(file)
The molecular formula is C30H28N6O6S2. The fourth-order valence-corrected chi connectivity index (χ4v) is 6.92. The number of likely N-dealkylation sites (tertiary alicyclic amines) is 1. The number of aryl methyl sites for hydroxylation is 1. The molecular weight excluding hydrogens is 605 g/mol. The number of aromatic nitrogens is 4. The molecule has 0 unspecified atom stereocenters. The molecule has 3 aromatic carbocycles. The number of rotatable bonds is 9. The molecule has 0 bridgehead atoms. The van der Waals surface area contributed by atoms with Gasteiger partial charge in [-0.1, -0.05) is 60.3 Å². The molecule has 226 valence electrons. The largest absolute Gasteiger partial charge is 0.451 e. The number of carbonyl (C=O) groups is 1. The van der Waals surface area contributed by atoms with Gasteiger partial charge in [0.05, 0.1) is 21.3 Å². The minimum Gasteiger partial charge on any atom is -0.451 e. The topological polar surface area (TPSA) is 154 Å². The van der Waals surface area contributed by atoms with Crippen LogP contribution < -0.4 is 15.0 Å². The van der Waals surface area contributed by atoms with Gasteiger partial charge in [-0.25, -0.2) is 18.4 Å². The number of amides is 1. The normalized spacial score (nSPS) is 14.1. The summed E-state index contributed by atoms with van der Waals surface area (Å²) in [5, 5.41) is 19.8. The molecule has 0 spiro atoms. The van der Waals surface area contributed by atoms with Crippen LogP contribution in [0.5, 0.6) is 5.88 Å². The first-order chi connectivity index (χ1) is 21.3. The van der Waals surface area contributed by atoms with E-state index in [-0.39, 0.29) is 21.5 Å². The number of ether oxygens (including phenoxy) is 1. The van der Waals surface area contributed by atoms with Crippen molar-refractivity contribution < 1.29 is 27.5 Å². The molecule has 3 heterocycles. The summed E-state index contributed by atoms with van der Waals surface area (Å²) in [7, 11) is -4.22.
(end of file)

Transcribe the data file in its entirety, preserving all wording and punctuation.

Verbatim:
The molecular formula is C30H28N6O6S2. The fourth-order valence-corrected chi connectivity index (χ4v) is 6.92. The number of likely N-dealkylation sites (tertiary alicyclic amines) is 1. The number of aryl methyl sites for hydroxylation is 1. The molecular weight excluding hydrogens is 605 g/mol. The number of aromatic nitrogens is 4. The molecule has 0 unspecified atom stereocenters. The molecule has 3 aromatic carbocycles. The number of rotatable bonds is 9. The molecule has 0 bridgehead atoms. The van der Waals surface area contributed by atoms with Gasteiger partial charge in [-0.1, -0.05) is 60.3 Å². The molecule has 226 valence electrons. The largest absolute Gasteiger partial charge is 0.451 e. The number of carbonyl (C=O) groups is 1. The van der Waals surface area contributed by atoms with Gasteiger partial charge in [0.05, 0.1) is 21.3 Å². The minimum Gasteiger partial charge on any atom is -0.451 e. The topological polar surface area (TPSA) is 154 Å². The van der Waals surface area contributed by atoms with Crippen LogP contribution < -0.4 is 15.0 Å². The van der Waals surface area contributed by atoms with Gasteiger partial charge in [-0.25, -0.2) is 18.4 Å². The number of amides is 1. The normalized spacial score (nSPS) is 14.1. The summed E-state index contributed by atoms with van der Waals surface area (Å²) in [5, 5.41) is 19.8. The molecule has 0 spiro atoms. The van der Waals surface area contributed by atoms with Crippen LogP contribution in [0.5, 0.6) is 5.88 Å². The first-order chi connectivity index (χ1) is 21.3. The van der Waals surface area contributed by atoms with E-state index in [-0.39, 0.29) is 21.5 Å². The number of ether oxygens (including phenoxy) is 1. The van der Waals surface area contributed by atoms with Crippen molar-refractivity contribution < 1.29 is 27.5 Å². The molecule has 3 heterocycles. The summed E-state index contributed by atoms with van der Waals surface area (Å²) in [7, 11) is -4.22.